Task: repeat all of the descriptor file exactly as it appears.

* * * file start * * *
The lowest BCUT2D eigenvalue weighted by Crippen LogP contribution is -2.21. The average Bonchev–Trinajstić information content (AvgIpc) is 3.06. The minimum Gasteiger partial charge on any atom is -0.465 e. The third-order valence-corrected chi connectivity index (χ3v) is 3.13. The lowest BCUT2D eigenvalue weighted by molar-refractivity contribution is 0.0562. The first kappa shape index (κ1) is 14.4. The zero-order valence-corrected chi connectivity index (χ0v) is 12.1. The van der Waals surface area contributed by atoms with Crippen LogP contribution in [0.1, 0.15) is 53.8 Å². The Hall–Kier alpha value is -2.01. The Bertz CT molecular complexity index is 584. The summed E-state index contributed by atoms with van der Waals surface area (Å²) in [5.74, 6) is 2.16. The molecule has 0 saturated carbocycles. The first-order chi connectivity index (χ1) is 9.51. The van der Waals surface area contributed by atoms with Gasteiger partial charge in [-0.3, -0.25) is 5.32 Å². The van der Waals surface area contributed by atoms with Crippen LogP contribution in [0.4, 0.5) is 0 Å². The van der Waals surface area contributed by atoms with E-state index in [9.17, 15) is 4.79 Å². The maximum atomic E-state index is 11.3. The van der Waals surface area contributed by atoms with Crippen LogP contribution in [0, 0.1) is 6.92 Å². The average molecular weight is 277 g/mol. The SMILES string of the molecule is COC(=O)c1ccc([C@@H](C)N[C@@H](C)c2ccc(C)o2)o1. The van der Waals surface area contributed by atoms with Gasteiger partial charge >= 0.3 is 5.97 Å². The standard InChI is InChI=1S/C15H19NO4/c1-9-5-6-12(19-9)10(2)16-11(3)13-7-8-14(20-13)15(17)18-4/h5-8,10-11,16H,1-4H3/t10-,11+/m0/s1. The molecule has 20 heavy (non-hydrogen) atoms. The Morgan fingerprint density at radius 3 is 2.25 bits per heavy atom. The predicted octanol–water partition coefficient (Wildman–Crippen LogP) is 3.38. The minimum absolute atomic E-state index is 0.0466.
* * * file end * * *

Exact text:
The lowest BCUT2D eigenvalue weighted by Crippen LogP contribution is -2.21. The average Bonchev–Trinajstić information content (AvgIpc) is 3.06. The minimum Gasteiger partial charge on any atom is -0.465 e. The third-order valence-corrected chi connectivity index (χ3v) is 3.13. The lowest BCUT2D eigenvalue weighted by molar-refractivity contribution is 0.0562. The first kappa shape index (κ1) is 14.4. The zero-order valence-corrected chi connectivity index (χ0v) is 12.1. The van der Waals surface area contributed by atoms with Crippen LogP contribution in [0.1, 0.15) is 53.8 Å². The Hall–Kier alpha value is -2.01. The Bertz CT molecular complexity index is 584. The summed E-state index contributed by atoms with van der Waals surface area (Å²) in [5.74, 6) is 2.16. The molecule has 0 saturated carbocycles. The first-order chi connectivity index (χ1) is 9.51. The van der Waals surface area contributed by atoms with Gasteiger partial charge in [-0.3, -0.25) is 5.32 Å². The van der Waals surface area contributed by atoms with Crippen LogP contribution in [0.4, 0.5) is 0 Å². The van der Waals surface area contributed by atoms with E-state index in [9.17, 15) is 4.79 Å². The maximum atomic E-state index is 11.3. The van der Waals surface area contributed by atoms with Crippen LogP contribution in [0, 0.1) is 6.92 Å². The average molecular weight is 277 g/mol. The SMILES string of the molecule is COC(=O)c1ccc([C@@H](C)N[C@@H](C)c2ccc(C)o2)o1. The van der Waals surface area contributed by atoms with Gasteiger partial charge >= 0.3 is 5.97 Å². The standard InChI is InChI=1S/C15H19NO4/c1-9-5-6-12(19-9)10(2)16-11(3)13-7-8-14(20-13)15(17)18-4/h5-8,10-11,16H,1-4H3/t10-,11+/m0/s1. The molecule has 20 heavy (non-hydrogen) atoms. The Morgan fingerprint density at radius 3 is 2.25 bits per heavy atom. The predicted octanol–water partition coefficient (Wildman–Crippen LogP) is 3.38. The minimum absolute atomic E-state index is 0.0466.